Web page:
One day in January 2007, I logged in to the MARE website photolisting (http://mareinc.org/MARE-Online-Photolisting.html ) and, tucked at the bottom of the page, among a group of pictures of sibling groups from MA, I found this picture of 2 infants. Clicking on the picture to enlarge it and find out more, I looked closely at their chubby cheeks and saw the tracheostomy tubes nestled under their chins. Having worked in early childhood special education, including one year in an award-winning program with children who are technology dependent- I recognized the tubes under their chins and knew what this meant about their ability to breathe without medical support. I knew what the need for care meant, what the time commitment could be, what the medical follow-up & advocacy needs might be- and I KNEW that I wanted to be the resource for these children. My social worker was surprised by my interest but knew to trust me in choosing to submit only on children that I thought I could provide for. I was matched with them in February and the week after their first birthday, I went to a disclosure meeting and had an opportunity to meet them.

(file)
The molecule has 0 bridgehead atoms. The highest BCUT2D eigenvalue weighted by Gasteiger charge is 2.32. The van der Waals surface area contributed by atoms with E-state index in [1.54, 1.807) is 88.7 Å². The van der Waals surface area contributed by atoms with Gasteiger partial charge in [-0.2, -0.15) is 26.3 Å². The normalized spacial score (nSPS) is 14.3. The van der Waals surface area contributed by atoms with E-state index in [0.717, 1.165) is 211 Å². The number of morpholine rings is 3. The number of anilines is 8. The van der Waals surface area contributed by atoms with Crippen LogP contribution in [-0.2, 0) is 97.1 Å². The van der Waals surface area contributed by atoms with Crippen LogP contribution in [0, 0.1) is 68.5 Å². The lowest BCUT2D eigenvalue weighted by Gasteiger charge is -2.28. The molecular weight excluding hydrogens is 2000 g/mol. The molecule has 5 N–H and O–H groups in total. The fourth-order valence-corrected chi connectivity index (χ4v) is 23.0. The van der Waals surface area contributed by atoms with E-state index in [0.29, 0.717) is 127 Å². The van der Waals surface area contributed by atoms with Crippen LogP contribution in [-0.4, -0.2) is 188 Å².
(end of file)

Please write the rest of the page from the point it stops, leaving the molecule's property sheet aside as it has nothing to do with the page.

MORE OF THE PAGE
Trachgirl was the shy one, leery of new people, remembering the hospitals, the doctors, the people who come in and out of her life; she a safe distance during our first meeting. She warmed up later in the visit and played peek-a-boo in my arms on their nursery floor. Trachboy, less aware of a reason to be fearful, lay in my arms, looked up into my face and cemented their places in my heart. As he nestled into me, nuzzling my arm and falling asleep, I knew there was no hope of turning away or turning back- I had found my children. We had found each other.

After regular visits, a bunch of training on their daily & emergency medical care and a solo overnight at their foster home, Trachboy & Trachgirl came home to our house where they joined their older brother then 13.  My oldest adjusted well to the twins’ arrival and continues to amaze me with his capacity to accept his brother and sisters as full-fledged members of our family.